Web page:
The Tory MP said Professor Whitty was providing “the best advice” he thought at the time and how people should behave over the next few weeks.

Ms Thornberry pointed out Mr Johnson refrained from publicly backing what Professor Whitty said as she accused him of not showing leadership.

Mr Bowie added people should not “prejudge” the result of any investigation into banned Christmas parties until they were fully complete.

Earlier in the week, BBC Political Editor Laura Kuenssberg said there was a “lot of talk” in Westminster about the Government issuing guidance rather than laws or rules over Christmas.

DON’T MISS
Covid horror as ANOTHER new variant discovered in France [REVEAL] 
Archaeologists make ‘significant’ find at Mary Magdalene ‘birthplace’ [REPORT] 
Musk humiliated as Cybertruck’s ‘comically large’ flaw exposed [INSIGHT] 

Ms Kuenssberg said, due to the large Tory rebellion on Covid rules on Tuesday, Mr Johnson was looking to avoid another embarrassment.

Instead, the UK Government could follow in the footsteps of Scotland who advised Scots to not mix with more than three households over the holidays.

However, the recent press conference lacked an update on current guidance with the Prime Minister instead giving an update on figures and encouraging more people to get their boosters.

The UK recorded its highest number of daily COVID-19 infections on Wednesday since the pandemic began with 78,610 infections.

Professor Whitty told the public: “I’m afraid there will be an increasing number of Omicron patients going into the NHS, going into hospital, going into intensive care.

“The exact ratios we don’t yet know, but there will be substantial numbers and that will begin to become apparent, in my view, fairly soon after Christmas.”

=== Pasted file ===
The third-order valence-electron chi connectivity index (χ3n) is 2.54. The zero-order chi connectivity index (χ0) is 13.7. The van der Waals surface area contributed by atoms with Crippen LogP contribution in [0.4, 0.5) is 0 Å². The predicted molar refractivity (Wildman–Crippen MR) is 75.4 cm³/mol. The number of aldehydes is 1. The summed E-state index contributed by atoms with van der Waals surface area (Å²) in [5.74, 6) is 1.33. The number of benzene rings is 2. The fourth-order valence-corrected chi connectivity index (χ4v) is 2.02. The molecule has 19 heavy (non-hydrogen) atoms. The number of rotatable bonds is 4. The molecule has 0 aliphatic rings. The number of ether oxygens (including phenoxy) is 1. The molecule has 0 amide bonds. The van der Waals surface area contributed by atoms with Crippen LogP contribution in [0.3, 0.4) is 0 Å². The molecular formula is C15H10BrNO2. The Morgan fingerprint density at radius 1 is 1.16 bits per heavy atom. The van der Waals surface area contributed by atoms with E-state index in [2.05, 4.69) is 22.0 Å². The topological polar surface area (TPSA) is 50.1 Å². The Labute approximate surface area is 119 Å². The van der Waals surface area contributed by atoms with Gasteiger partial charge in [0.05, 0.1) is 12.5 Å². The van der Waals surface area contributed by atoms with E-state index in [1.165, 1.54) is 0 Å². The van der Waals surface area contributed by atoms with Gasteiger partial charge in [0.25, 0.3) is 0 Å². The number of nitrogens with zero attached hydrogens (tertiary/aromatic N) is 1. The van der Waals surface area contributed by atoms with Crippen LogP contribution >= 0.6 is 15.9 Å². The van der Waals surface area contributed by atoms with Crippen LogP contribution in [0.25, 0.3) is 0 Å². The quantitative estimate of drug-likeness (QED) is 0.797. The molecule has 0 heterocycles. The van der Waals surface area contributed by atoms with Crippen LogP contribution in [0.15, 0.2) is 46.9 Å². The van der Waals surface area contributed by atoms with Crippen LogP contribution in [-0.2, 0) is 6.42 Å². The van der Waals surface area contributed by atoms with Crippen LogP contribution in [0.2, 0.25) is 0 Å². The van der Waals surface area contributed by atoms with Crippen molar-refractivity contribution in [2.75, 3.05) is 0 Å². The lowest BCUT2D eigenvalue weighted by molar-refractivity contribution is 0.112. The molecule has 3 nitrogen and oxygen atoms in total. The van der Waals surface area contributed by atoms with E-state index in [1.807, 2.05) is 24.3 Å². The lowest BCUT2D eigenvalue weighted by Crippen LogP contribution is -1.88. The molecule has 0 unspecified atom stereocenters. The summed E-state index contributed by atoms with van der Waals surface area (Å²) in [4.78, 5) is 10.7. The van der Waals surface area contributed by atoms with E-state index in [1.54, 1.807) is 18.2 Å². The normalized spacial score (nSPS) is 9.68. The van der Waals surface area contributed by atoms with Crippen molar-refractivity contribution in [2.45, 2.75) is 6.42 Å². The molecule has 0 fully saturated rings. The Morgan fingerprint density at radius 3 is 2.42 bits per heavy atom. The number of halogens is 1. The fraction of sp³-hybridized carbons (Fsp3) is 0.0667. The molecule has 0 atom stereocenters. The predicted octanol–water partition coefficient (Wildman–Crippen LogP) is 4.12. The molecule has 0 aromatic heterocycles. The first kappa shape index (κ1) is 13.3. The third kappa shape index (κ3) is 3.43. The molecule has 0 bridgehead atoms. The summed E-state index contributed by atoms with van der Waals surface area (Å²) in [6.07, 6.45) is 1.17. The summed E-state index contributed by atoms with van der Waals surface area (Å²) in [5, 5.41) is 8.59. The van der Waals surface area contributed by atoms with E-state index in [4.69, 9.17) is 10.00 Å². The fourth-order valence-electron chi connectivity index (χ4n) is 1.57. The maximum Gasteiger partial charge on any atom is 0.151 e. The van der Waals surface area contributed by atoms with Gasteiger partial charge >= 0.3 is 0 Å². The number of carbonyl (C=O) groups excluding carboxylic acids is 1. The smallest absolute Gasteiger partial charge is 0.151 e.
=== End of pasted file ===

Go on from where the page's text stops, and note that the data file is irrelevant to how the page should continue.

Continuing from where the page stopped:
Despite the high figure, the true number of infections are predicted to be many times higher as more people come forward to report their cases.

Modelling suggests the infection rate is doubling every two days meaning 640,000 daily Covid cases could be seen by Christmas.

Health Secretary Sajid Javid revealed earlier in the week that modelling suggests there are around 200,000 infections a day currently.

MPs voted on new restrictions on Tuesday despite a Tory rebellion of 99 MPs on Covid certification.

Covid certification passed 369-126 with Labour propping up the vote despite a huge rebellion within the Conservative ranks.

It means certification proving vaccination or a negative lateral flow test is required for indoor venues with large audiences – such as nightclubs, stadiums, theatres or other large buildings.

Concerns grew over whether further restrictions could be introduced last minute due to the surge in the Omicron variant which makes up nearly half of all infections in London.

Transport Secretary Grant Shapps told the Today Programme and Good Morning Britain it was unlikely to see restrictions before Christmas, explaining it would involve recalling Parliament from its recess.

The Omicron variant is speedily making its way through London which has one of the worst vaccination rates in the UK.

Source: Read Full Article